Why the Right is going for the big idea

THE PENSIONS REVOLUTION
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The Independent Online
Why is the Government reforming the state pension system?

The number of people of pensionable age will rise from 8.9 million in 1991 to an anticipated 13.5 million by 2030. Also, there will be a falling proportion of people in work to support them.

How are pensions affected?

The existing state pension scheme, funded by National Insurance Contributions (NICs), is a pay-as-you-go system. We pay for those who are already retired. In turn, we hope our pensions will be met by future NICs. If fewer people are in work, it costs more to fund pensions.

What is the Government doing?

In practice, the real value of state pensions has been cut over the past 15 years, mainly by linking benefits to inflation rather than earnings, which rise faster.

The state pension is worth about 15 per cent of the average wage and falling fast. Many people hope to make up the rest with company pensions or private pensions.

What is the latest change?

Peter Lilley, Social Security Minister, is proposing the Government abolish Serps, the state earnings-related scheme, and pay 5 per cent of NICs into people's personal pensions instead. In practice, the Government has already been doing this. Fewer than six million people are still in Serps: 15 million have opted out, thanks to extra NIC rebates paid to those who do. Many of those not in Serps are in company schemes. He also wants to scrap the basic state pension, replacing it with a guaranteed pounds 9 a week - again, paid into a personal pension. He hopes to cut the state's pension bill by pounds 40bn by 2040, while guaranteeing the same inflation-adjusted levels of benefits as today.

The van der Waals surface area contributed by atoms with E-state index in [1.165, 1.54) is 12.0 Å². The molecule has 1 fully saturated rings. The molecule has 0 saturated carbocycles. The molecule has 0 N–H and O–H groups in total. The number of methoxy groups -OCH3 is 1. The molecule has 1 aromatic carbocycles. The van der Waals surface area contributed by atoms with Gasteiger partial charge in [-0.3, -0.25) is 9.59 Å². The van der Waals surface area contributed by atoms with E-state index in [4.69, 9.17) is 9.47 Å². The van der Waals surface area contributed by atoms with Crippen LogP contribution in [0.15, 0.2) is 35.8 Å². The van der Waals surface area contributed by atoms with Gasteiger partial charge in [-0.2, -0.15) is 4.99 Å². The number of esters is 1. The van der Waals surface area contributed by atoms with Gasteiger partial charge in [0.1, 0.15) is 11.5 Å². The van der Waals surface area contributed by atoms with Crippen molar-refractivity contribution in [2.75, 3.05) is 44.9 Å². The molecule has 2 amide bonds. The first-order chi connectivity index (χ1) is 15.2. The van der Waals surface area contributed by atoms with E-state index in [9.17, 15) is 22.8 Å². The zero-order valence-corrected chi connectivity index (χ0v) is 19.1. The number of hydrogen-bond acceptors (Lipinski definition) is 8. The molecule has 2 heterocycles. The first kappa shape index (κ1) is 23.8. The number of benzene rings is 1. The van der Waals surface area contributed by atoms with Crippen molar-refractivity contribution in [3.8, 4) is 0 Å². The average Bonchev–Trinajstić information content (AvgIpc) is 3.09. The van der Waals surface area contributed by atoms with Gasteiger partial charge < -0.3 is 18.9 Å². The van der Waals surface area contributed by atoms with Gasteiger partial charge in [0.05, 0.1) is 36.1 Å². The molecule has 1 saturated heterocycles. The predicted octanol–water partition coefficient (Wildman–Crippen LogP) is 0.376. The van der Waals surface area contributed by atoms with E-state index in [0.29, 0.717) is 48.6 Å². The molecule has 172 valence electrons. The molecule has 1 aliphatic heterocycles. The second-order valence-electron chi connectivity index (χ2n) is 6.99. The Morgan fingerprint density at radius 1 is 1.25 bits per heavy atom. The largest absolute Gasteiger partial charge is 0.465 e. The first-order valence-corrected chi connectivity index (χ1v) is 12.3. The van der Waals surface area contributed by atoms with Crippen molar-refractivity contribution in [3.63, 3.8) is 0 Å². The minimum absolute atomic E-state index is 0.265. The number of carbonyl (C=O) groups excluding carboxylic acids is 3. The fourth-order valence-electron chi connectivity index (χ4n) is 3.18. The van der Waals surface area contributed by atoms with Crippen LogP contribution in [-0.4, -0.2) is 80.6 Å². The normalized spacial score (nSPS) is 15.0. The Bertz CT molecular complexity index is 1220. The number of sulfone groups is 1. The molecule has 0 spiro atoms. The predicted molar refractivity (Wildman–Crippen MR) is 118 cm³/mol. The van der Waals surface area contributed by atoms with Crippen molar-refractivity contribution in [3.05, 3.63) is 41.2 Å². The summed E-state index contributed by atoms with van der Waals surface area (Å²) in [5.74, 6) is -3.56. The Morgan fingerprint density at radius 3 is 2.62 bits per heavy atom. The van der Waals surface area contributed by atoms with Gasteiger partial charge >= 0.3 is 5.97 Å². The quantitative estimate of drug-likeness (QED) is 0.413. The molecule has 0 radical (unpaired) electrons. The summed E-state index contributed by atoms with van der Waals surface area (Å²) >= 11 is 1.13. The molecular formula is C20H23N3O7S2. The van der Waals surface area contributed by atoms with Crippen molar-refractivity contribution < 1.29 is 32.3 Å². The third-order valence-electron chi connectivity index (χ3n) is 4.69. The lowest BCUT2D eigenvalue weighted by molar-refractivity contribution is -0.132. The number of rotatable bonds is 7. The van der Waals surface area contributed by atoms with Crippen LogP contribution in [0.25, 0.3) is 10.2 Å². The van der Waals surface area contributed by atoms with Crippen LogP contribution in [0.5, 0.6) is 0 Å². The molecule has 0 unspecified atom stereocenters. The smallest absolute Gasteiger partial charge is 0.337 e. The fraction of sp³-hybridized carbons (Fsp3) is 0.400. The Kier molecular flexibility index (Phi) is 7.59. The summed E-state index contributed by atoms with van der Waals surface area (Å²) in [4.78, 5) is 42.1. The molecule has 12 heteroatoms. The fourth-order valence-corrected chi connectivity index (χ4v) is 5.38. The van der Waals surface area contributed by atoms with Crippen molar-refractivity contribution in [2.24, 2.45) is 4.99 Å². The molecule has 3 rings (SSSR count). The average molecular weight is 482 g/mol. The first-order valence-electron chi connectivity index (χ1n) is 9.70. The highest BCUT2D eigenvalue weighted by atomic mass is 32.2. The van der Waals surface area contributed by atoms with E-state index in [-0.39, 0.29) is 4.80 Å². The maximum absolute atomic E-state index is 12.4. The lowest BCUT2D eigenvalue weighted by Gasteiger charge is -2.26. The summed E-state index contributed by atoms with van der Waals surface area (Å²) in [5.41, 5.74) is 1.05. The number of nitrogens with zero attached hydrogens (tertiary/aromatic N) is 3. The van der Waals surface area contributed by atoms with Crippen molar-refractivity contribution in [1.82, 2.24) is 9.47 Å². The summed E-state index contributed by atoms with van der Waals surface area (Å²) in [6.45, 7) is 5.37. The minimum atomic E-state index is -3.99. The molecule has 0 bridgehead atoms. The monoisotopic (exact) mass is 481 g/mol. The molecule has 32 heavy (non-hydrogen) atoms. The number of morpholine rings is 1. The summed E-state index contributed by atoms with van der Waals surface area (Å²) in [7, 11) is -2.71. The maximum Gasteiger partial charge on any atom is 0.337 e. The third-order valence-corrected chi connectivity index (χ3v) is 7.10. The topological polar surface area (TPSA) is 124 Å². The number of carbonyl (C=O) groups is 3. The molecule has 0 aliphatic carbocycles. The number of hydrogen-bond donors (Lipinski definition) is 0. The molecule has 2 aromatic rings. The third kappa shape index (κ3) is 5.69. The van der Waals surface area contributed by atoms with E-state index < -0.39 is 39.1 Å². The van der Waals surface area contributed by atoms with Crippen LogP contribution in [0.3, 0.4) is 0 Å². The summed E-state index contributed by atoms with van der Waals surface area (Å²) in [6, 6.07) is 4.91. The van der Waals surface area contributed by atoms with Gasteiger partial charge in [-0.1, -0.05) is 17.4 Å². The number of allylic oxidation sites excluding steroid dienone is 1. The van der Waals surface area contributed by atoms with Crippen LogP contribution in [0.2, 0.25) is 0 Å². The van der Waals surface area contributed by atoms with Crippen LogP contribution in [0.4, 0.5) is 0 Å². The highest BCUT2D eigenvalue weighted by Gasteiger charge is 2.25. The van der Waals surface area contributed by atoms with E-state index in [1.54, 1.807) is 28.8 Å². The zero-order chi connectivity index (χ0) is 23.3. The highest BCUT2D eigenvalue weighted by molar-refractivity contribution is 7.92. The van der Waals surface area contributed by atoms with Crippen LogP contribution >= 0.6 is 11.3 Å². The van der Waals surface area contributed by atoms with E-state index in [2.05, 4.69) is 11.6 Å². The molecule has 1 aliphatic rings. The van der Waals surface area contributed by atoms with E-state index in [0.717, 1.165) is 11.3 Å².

Will I be affected?

Probably not, if you are already a taxpayer. The proposals would be introduced at the end of the next Parliament. People in their late 20s onwards would continue as now. Those affected are today's teenagers, who would come under the new regime in the next five years.

Are there any problems with this?

The DSS admits the cost of the changes will rise by pounds 160m a year, reaching pounds 7bn by 2040. It hopes the extra bill will be paid by better economic performance. But if something goes wrong, today's taxpayers will end up paying for those already retired, for their own retirement, plus the retirement of those younger than themselves.

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